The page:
Test Strategies, Test Plans, & Test Cases

Test Strategies, Test Plans, & Test CasesThe following documentation descriptions are meant only as an introduction to the topic of testing documents. Different organizations refer to these documents by different names and the documents can be much more or less complex depending upon the needs of the organization and the complexity of the application. What is essential is that the following information needs to exist in some capacity in order to ensure that thorough, trackable, and measurable software testing occurs.

What is a Test Strategy?

A Test Strategy is a high-level document that defines the project’s approach to testing. It is developed from the Business Requirements and is created at the same time as the Software/Product Requirements. Some organizations combine the Test Strategy with the Test Plan. The contents of a Test Strategy include the business context and challenges, roles and responsibilities, communications, status reporting, deliverables, defect management, tools and standards to employ, risk management, change management, and metrics to measure.

What Is a Test Plan?

The Test Plan is derived from the Software/Product Requirements and defines what to test and when. It will specify the team or team member to execute the test. There can be multiple Test Plans in a development life cycle. In a waterfall project, there may be a Test Plan for each type of testing, for example. In an Agile project, there may be a Test Plan for each Sprint, again for example.

What are Test Cases?

Test Cases define the functionality to test and all the variations of events that can occur within the functionality. Test Cases reflect how the product/application is supposed to work (test-to-pass), and how it works with unexpected or invalid events (test-to-fail). In a game, test-to-fail test cases could be the main character attempting to walk through a wall. In a data entry screen, a test-to-fail test case could be an attempt to enter an incorrect postal code or no postal code, for example.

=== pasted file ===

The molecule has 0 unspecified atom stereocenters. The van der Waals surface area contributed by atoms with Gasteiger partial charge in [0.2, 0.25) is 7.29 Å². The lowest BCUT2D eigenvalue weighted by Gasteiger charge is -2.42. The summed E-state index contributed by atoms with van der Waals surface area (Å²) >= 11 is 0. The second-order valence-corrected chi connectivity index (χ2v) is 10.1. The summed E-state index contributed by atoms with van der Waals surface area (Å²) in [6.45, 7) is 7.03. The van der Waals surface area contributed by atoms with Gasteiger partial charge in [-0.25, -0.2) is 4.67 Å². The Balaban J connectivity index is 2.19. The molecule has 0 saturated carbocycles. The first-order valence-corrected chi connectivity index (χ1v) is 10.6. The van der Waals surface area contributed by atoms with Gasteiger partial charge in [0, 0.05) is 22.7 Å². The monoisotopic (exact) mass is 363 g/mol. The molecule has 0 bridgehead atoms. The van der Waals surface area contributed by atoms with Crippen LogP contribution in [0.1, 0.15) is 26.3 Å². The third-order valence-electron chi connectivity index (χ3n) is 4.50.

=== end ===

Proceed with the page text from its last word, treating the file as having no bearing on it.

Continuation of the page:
Developing Test Cases requires logical thinking, creativity, and attention to detail. It requires the type of thinking that goes along with “How can I break this application? Mwah-ha-ha” while applying structured, industry-reasoned, and accepted approaches to derive the minimal number of test cases to thoroughly test the software.

Test Cases include the following information:

  • A unique identifier for tracking purposes
  • What is being tested – module, functionality, for example
  • Purpose of the Test Case
  • Environmental & procedural requirements
  • Test case interdependencies
  • Input data – valid and invalid input values
  • Expected results for each input data
  • Pass/Fail – completed by the Tester
  • Defect Description – completed by the Tester